Vi­sion­ary book pub­lisher of lit­er­a­ture, block­busters

Orlando Sentinel - - NATION & WORLD - By Hil­lel Italie

NEW YORK — Sonny Me­hta, 77, the ur­bane and as­tute head of Al­fred A. Knopf who guided one of the book world’s most es­teemed im­prints to new heights through a blend of prizewin­ning lit­er­a­ture by Toni Mor­ri­son and Cor­mac McCarthy among oth­ers and block­busters such as “Fifty Shades of Grey” and “The Girl With the Dragon Tat­too,” has died.

Me­hta, the hus­band of author Gita Me­hta, died Mon­day at his home in Man­hat­tan. Ac­cord­ing to Knopf, the cause was com­pli­ca­tions from pneu­mo­nia.

“Me­hta’s con­tri­bu­tions to the world of let­ters and pub­lish­ing are with­out prece­dent,” a state­ment from the pub­lisher read Tues­day. “His ex­act­ing stan­dards — in ed­i­to­rial, pro­duc­tion, de­sign, mar­ket­ing and pub­lic­ity — were a bea­con to the book in­dus­try and be­yond.”

The bearded, chainsmok­ing Me­hta spoke care­fully and chose wisely, help­ing Knopf thrive even as the in­dus­try faced the jar­ring changes of cor­po­rate con­sol­i­da­tion, the demise of thou­sands of in­de­pen­dent stores and the rise of e-books.

An ac­com­plished pub­lisher and ed­i­tor since his mid-20s, he suc­ceeded the revered Robert Got­tlieb in 1987 as just the third Knopf ed­i­tor-in-chief in its 72year his­tory and over the fol­low­ing decades fash­ioned his own record of crit­i­cal and com­mer­cial suc­cess. He con­tin­ued to pub­lish cel­e­brated au­thors signed on by Got­tlieb, in­clud­ing Mor­ri­son and Robert Caro, while adding newer tal­ent such as Tommy Or­ange, Chi­ma­manda Ngozi Adichie and Karen Rus­sell.

Knopf also was home to some of the best­selling works in re­cent times. In 2008, Me­hta ac­quired U.S. rights to a tril­ogy of crime fic­tion by a dead Swedish jour­nal­ist, Stieg Lars­son’s “Mil­len­nium” se­ries, which went on to sell tens of mil­lions of copies. In 2012, the pa­per­back im­print Vin­tage won a bid­ding war for an ex­plicit erotic tril­ogy that at the time could only be read dig­i­tally, E.L. James’ “Fifty Shades” nov­els. Other top sell­ers re­leased dur­ing Me­hta’s reign in­cluded Sh­eryl Sand­berg’s “Lean In,” Bill Clin­ton’s “My Life” and Cheryl Strayed’s “Wild.”

When the Cen­ter for Fic­tion hon­ored Me­hta in 2018 with a life­time achieve­ment award, tributes were writ­ten by Joan Did­ion, Haruki Mu­rakami and Anne Tyler, who praised “his pre­ci­sion” and “deft as­sur­ance” and called him the “Fred As­taire of edit­ing.”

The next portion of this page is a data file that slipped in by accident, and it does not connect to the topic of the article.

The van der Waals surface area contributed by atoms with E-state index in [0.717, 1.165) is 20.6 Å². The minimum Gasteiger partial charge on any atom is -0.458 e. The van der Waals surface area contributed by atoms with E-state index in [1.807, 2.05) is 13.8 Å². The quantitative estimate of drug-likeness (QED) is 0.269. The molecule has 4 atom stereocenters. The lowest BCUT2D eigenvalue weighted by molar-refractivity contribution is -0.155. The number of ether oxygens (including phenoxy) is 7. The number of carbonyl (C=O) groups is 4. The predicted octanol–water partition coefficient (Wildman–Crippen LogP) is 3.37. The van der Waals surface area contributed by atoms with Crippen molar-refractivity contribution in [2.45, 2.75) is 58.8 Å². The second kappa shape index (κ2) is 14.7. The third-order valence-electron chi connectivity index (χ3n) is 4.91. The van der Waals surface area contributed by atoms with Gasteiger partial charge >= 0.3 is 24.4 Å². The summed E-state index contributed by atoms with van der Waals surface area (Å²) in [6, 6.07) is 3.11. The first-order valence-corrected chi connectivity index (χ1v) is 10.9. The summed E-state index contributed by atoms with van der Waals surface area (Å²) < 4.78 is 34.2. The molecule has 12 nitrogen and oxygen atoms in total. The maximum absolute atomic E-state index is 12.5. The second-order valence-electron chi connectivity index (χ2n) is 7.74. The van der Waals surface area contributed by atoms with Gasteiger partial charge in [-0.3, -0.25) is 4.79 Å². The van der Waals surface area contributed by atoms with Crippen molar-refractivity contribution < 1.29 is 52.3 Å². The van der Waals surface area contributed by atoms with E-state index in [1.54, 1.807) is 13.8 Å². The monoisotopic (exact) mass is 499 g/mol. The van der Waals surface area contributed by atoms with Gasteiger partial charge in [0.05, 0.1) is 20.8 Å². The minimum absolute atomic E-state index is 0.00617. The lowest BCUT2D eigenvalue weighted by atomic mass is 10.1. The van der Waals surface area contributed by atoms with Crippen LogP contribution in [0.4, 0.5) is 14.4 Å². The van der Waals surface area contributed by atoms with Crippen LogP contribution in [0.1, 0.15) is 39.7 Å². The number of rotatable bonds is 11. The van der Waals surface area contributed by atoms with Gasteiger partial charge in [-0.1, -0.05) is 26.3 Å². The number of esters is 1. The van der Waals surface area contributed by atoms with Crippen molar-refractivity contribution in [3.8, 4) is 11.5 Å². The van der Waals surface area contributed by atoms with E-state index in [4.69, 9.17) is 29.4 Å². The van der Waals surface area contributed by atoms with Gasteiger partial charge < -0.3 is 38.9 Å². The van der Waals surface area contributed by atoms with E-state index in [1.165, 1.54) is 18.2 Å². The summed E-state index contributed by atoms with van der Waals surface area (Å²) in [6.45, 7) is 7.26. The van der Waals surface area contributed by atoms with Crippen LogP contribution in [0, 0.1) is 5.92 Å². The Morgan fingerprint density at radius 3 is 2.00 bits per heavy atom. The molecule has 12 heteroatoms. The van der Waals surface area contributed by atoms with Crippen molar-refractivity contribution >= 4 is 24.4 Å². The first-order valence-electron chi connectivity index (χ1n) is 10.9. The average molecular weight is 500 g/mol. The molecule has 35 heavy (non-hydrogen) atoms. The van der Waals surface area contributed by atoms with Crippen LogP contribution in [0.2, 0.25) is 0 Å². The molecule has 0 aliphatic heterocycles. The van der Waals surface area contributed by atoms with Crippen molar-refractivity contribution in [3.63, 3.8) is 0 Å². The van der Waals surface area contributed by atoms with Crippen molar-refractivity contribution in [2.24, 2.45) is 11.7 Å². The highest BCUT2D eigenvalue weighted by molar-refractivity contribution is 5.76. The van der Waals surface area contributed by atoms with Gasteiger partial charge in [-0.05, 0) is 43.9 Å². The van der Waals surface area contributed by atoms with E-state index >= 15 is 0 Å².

Me­hta was born Ajai Singh Me­hta, the book­ish son of In­dian diplo­mat Am­rik Singh Me­hta. He lived ev­ery­where from Geneva to Nepal as a child and grad­u­ated from Cam­bridge Univer­sity with de­grees in his­tory and English lit­er­a­ture. Choos­ing book pub­lish­ing over his par­ents’ wishes he be­come a diplo­mat, Me­hta needed lit­tle time to make an im­pact in Lon­don, help­ing to launch the lit­er­ary ca­reer of his col­lege friend Ger­maine Greer and in­tro­duc­ing Bri­tish read­ers to the pro­fane Amer­i­cana of Hunter S. Thomp­son. With Pan Books, he re­leased works by ris­ing au­thors such as Ian McEwan and Sal­man Rushdie, while sign­ing up Jackie Collins, Douglas Adams and other best­sellers. He was Got­tlieb’s per­sonal choice to take over at Knopf, but still faced ini­tial wari­ness from the staff.

“Peo­ple had the ter­ri­ble fear that I was go­ing to sud­denly pub­lish Jackie Collins over here and re­ally sort of lower the tone of the place,” Me­hta told Pub­lish­ers Weekly in 2015. “I think the dif­fer­ence was that I prob­a­bly en­cour­aged peo­ple to mar­ket a lot more than they were in the habit of do­ing. I en­cour­aged them to look at a cer­tain type of lit­er­ary fic­tion and see it wasn’t nec­es­sar­ily in­tended for some kind of ghetto, that there was a big­ger mar­ket for it.”

Me­hta sur­vived numer­ous trans­for­ma­tions at Knopf and was widely cred­ited for ex­pand­ing the com­pany’s in­ter­na­tional reach and ac­quir­ing Vin­tage and mak­ing it one of pub­lish­ing’s most suc­cess­ful pa­per­back im­prints.

“On a good day, I am still con­vinced I have the best job in the world,” Me­hta told Van­ity Fair in 2016, ex­plain­ing that he had re­cently fin­ished a novella by Gra­ham Swift. “I opened it and didn’t know what to ex­pect, and I read it in one sit­ting right here in the of­fice, ut­terly mes­mer­ized. Some­times you find some­thing new and you just say, ‘Wow.’ ”

RAN­DOM HOUSE/AP

Sonny Me­hta was just the third Al­fred A. Knopf ed­i­tor-in-chief in its his­tory.

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